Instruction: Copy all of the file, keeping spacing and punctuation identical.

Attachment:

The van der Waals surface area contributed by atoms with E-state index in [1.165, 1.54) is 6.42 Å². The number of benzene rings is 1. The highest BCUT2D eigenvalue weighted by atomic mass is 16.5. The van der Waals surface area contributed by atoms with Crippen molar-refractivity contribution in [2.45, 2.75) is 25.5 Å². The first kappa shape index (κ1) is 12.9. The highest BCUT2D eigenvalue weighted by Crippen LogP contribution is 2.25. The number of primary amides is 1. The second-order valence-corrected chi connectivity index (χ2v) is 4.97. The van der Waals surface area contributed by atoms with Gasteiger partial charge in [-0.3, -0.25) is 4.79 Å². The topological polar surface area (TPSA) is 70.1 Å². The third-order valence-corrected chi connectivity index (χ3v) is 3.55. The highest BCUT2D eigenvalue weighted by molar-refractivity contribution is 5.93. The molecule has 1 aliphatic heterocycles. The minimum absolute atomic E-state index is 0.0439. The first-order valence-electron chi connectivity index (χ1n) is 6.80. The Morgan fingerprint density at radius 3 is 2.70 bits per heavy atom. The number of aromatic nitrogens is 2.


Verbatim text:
The van der Waals surface area contributed by atoms with E-state index in [1.165, 1.54) is 6.42 Å². The number of benzene rings is 1. The highest BCUT2D eigenvalue weighted by atomic mass is 16.5. The van der Waals surface area contributed by atoms with Crippen molar-refractivity contribution in [2.45, 2.75) is 25.5 Å². The first kappa shape index (κ1) is 12.9. The highest BCUT2D eigenvalue weighted by Crippen LogP contribution is 2.25. The number of primary amides is 1. The second-order valence-corrected chi connectivity index (χ2v) is 4.97. The van der Waals surface area contributed by atoms with Gasteiger partial charge in [-0.3, -0.25) is 4.79 Å². The topological polar surface area (TPSA) is 70.1 Å². The third-order valence-corrected chi connectivity index (χ3v) is 3.55. The highest BCUT2D eigenvalue weighted by molar-refractivity contribution is 5.93. The molecule has 1 aliphatic heterocycles. The minimum absolute atomic E-state index is 0.0439. The first-order valence-electron chi connectivity index (χ1n) is 6.80. The Morgan fingerprint density at radius 3 is 2.70 bits per heavy atom. The number of aromatic nitrogens is 2.